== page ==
Transvestite Discrimination Case Begins After Death
Margie Hunter, the mother of Tyrone Hunter, a transvestite who died following a car accident in 1995, has brought a lawsuit claiming her son received negligent care from emergency medical technicians and a doctor at DC General Hospital.
"It's long overdue," said Ms. Hunter of the lawsuit. She claims that emergency medical technicians laughed at her 24-year-old son and deprived him of care because he was dressed in women's clothing.
Her lawsuit also states that a doctor, Joseph Bastien, was not properly certified to care for her son at DC General on August 7, 1995, and accused him of withholding care as well. Bastien allegedly did not put Hunter into surgery to stop internal bleeding, and was not given a needed blood transfusio, resulting in his death.
Several residents are scheduled to testify that they witnessed first-hand EMTs' comments about Hunter after they pulled him from the car. The paramedics allegedly halted treatment on Hunter for at least five minutes after detecting that he was male.
10/29/2014 North Dakota Supreme Court Upholds Abortion Restrictions - The North Dakota Supreme Court yesterday upheld a set of misguided restrictions on medication abortion, allowing what is effectively a ban on early, non-surgical abortions in the state to go into effect immediately.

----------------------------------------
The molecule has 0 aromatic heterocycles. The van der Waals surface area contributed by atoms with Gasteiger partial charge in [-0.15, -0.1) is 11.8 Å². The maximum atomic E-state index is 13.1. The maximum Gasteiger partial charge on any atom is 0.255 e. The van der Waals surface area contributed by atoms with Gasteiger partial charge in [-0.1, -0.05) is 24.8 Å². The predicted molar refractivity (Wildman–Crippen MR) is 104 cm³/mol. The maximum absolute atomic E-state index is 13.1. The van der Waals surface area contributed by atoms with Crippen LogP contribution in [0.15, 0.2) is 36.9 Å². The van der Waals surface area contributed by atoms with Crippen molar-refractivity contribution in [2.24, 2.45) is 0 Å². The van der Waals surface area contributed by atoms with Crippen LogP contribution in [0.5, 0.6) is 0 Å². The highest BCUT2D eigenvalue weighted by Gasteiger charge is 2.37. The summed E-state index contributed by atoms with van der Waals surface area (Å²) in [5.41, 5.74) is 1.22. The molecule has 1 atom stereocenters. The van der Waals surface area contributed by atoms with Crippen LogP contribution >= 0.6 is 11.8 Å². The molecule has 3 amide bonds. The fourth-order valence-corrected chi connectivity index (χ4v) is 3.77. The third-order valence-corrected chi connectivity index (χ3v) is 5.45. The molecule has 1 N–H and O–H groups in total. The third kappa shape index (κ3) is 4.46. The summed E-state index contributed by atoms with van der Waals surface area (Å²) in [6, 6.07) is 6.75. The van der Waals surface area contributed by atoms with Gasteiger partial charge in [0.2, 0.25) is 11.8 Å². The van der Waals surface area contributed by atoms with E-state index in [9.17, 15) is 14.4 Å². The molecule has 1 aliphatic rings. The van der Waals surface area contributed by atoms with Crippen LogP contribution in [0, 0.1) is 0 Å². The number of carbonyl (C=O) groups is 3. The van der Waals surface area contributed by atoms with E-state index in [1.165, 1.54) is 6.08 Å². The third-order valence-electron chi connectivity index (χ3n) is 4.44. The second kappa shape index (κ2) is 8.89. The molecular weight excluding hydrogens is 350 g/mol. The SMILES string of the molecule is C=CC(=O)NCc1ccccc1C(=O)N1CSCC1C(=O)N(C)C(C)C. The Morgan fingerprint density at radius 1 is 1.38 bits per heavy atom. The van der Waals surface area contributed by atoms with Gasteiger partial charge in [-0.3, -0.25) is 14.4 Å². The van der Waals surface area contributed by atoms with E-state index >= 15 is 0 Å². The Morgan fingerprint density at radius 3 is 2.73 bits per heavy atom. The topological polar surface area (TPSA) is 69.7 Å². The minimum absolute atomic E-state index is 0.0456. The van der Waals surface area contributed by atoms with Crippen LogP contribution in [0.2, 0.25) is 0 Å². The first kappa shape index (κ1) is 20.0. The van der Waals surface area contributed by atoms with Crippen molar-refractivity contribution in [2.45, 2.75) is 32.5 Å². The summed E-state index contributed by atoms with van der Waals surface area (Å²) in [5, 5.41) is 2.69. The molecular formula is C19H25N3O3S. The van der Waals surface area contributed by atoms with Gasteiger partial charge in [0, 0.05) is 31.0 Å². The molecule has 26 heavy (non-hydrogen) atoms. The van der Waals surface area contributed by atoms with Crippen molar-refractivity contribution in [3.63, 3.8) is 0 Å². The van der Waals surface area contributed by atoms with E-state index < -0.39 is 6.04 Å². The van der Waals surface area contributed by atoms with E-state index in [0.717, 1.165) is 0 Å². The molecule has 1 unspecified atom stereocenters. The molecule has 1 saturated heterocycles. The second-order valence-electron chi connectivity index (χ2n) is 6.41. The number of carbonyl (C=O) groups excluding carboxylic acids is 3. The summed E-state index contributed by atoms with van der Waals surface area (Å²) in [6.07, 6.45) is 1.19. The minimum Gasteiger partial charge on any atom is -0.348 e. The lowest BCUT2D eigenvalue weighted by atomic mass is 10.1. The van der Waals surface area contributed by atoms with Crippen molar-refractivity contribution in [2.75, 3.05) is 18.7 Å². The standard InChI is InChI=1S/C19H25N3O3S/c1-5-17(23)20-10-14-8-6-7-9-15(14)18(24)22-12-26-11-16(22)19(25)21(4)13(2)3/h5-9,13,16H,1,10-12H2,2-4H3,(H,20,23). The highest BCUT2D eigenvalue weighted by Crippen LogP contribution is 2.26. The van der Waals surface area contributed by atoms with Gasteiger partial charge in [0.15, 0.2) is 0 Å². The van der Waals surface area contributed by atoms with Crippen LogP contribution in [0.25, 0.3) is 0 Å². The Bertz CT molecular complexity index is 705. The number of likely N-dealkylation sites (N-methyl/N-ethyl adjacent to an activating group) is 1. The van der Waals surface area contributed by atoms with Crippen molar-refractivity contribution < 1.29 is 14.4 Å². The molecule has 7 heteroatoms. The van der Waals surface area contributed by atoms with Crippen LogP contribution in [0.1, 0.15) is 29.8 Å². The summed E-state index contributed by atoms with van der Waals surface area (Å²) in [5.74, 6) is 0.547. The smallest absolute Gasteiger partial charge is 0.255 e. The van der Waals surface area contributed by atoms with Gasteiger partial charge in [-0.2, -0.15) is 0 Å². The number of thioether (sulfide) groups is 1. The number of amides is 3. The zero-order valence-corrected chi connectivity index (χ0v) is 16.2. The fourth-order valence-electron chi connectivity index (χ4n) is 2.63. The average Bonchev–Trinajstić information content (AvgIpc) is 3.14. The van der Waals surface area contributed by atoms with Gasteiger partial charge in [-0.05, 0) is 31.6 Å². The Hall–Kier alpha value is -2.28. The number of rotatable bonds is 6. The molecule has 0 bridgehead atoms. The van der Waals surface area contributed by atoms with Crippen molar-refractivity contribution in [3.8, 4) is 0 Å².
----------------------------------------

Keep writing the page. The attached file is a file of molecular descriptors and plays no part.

The decision overturned a lower court order finding the law, known as HB 1297, unconstitutional and permanently blocking its enforcement. . . .
10/29/2014 Georgia Court Refuses to Recognize 40K Voter Registrations From Primarily People of Color and Young People - A state court judge on Tuesday refused to order the Georgia Secretary of State to add some 40,000 voters to the voter rolls, potentially disenfranchising thousands of African Americans and other people of color in the state.
Judge Christopher Brasher of the Fulton County Superior Court denied a petition from the Lawyers' Committee for Civil Rights Under Law (LCCR), the New Georgia Project and the Georgia branch of the NAACP asking the court to force Secretary of State Brian Kemp (R) to process an estimated 40,000 "missing" voter registrations.
More than 100,000 voters were registered by the three groups, but about a third of those registered never made the rolls. . . .